Dan has been a very consistent hill climb performer of the past few years. On hills above two minutes, he has rarely been beaten. It’s an impressive open campaign and becomes the first man to take a second championship since Dan Fleeman in 2010. They say hill climbs is a young man’s sport, but a little like myself, Dan came to the sport relatively late. All I can say 36 is a very good age to become national hill climb championship (I was 36 in 2013). Can Dan win again? Well, it doesn’t get any easier as you approach the big 40.

2nd place Adam Kenway (Raleigh GC) put up a spirited title defensive; perhaps next year will be more to his liking. Proving that hill climbs is still a young man’s game, Kieran Savage (Team B38) must be pleased to get third spot, whilst still an espoir. I always feel a certain empathy for people who just finish outside the podium. Jo Clark has consistently finished in the top 5, but is collecting a few near misses. This year just one or two seconds was the difference. Interestingly Clark was the only rider to beat Evans in an open event (on the Rake) – another rider who will be looking forward to the short climb up Shelsey Walsh. With strong competition, there were many very good hill climbers within 10-15 seconds of a podium place. Honourable mention to first Vet man Niall Paterson Velo Club Cumbria. Next year, I might be able to provide some competition in the old man category.

JoscelinLowden_velo-uk

Joscelin Lowden Velo UK

In the women’s event, no former champion meant the event was open, but the quality of the field was as strong as ever. I don’t think the women’s podium has been so close – with just 2 seconds separating the top three. It was good to see Hayley Simmonds enter the event and get so close. She is a world class rider and time triallist, but, at the end of a long road season, the rigours of four minute British hill climb make it a real challenge compared to what she is used to riding. Mary Wilkinson (Yorkshire Road Club) produced a superb ride to finish 2nd. After a good open season, Joscelin Lowden (Lewes Wanderers CC) won her first title. In this CTT report, Lowden sums up the attraction of the hill climb championship.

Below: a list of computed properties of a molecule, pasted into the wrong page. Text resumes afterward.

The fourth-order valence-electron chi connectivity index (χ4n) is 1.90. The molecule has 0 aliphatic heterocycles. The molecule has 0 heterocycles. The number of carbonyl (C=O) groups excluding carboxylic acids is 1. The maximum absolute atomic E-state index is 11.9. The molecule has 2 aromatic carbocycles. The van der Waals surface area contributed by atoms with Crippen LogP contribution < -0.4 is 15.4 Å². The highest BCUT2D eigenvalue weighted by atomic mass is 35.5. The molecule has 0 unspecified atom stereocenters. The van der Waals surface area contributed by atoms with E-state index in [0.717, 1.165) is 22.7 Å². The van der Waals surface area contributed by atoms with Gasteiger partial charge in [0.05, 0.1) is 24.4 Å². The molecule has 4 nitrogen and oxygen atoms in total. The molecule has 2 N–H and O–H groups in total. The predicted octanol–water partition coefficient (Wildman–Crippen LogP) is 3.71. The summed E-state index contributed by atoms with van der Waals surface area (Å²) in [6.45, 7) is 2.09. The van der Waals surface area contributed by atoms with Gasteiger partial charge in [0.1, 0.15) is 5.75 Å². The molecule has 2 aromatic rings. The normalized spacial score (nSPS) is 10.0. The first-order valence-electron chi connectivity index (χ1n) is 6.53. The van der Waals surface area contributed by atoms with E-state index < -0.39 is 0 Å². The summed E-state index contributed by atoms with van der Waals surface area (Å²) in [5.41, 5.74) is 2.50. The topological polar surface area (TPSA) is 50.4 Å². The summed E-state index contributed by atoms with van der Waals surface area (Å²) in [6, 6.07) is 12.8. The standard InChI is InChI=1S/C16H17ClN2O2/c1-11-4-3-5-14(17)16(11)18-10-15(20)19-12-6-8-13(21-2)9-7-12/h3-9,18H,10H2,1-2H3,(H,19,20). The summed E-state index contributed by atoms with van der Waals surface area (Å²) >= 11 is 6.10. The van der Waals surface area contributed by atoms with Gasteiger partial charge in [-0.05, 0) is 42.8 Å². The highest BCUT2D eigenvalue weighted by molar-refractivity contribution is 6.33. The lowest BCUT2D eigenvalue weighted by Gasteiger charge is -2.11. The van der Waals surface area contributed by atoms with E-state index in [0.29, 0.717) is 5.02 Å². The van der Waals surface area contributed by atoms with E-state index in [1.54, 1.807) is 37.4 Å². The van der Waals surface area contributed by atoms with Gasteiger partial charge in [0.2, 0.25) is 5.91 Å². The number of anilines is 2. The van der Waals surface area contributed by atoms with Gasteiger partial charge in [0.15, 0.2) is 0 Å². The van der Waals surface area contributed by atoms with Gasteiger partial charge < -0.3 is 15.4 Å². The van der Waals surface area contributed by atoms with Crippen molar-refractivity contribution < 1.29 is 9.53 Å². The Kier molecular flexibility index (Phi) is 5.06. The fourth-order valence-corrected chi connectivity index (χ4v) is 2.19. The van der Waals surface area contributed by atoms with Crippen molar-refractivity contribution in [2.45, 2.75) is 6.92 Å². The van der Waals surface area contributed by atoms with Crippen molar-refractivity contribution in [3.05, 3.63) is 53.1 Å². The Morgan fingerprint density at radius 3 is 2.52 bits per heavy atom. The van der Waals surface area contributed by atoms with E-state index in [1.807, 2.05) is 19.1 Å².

“Some people question why I would come all the way up here to ride for five minutes and I start to think ‘Am I mad?’ but it’s so much more than just riding on a hill.

“It is everybody else here that makes it special for us riders: the supporters cheering us on, the course commentators, everything just makes it such a fun event and to win makes it extra special,”

The photos of the ev Continue Reading →

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Stop start season

sign-wharfe

I’ve been waiting for something good to write about, but at this rate I may not post anything at all.

It has been a stop-start season, but mostly stop – if not stuck in reverse gear. Sometimes, I can get a few days of training, but then take 2-3 weeks off the bike.

It feels like always going back to the starting point. It’s easy to lose inspiration to ride through injury and keep starting from the same low level.

I went out a few times in Yorkshire, getting as far as Grassington.

In New York, my longest ride was 26 miles during a marathon as a lead cyclist. 26 miles at an average speed of 9.5 mph. I was knackered the next day from looking behind at the lead runner. Took days to recover.

Compared to my three-hour 26 miles, these days there are riders who can ride 25 miles in 43 minutes (35 mph) (with a little help from suitable downhill dual-carriageways).